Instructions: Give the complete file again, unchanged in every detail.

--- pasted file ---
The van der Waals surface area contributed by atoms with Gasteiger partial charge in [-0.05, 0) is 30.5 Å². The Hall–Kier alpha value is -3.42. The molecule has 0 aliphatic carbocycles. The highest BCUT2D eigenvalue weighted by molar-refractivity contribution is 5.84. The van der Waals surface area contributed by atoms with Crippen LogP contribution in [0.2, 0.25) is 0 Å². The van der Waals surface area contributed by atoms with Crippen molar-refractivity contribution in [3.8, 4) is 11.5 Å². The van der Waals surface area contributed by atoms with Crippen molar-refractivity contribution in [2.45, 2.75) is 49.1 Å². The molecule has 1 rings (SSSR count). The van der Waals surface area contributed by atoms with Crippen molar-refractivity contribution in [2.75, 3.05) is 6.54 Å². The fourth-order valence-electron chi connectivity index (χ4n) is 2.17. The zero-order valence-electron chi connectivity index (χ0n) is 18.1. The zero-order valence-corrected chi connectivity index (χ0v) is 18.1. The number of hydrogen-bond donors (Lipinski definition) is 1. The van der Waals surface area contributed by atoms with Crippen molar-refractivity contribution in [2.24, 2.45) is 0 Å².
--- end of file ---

The van der Waals surface area contributed by atoms with Gasteiger partial charge in [-0.05, 0) is 30.5 Å². The Hall–Kier alpha value is -3.42. The molecule has 0 aliphatic carbocycles. The highest BCUT2D eigenvalue weighted by molar-refractivity contribution is 5.84. The van der Waals surface area contributed by atoms with Crippen LogP contribution in [0.2, 0.25) is 0 Å². The van der Waals surface area contributed by atoms with Crippen molar-refractivity contribution in [3.8, 4) is 11.5 Å². The van der Waals surface area contributed by atoms with Crippen molar-refractivity contribution in [2.45, 2.75) is 49.1 Å². The molecule has 1 rings (SSSR count). The van der Waals surface area contributed by atoms with Crippen molar-refractivity contribution in [2.75, 3.05) is 6.54 Å². The fourth-order valence-electron chi connectivity index (χ4n) is 2.17. The zero-order valence-electron chi connectivity index (χ0n) is 18.1. The zero-order valence-corrected chi connectivity index (χ0v) is 18.1. The number of hydrogen-bond donors (Lipinski definition) is 1. The van der Waals surface area contributed by atoms with Crippen molar-refractivity contribution in [2.24, 2.45) is 0 Å².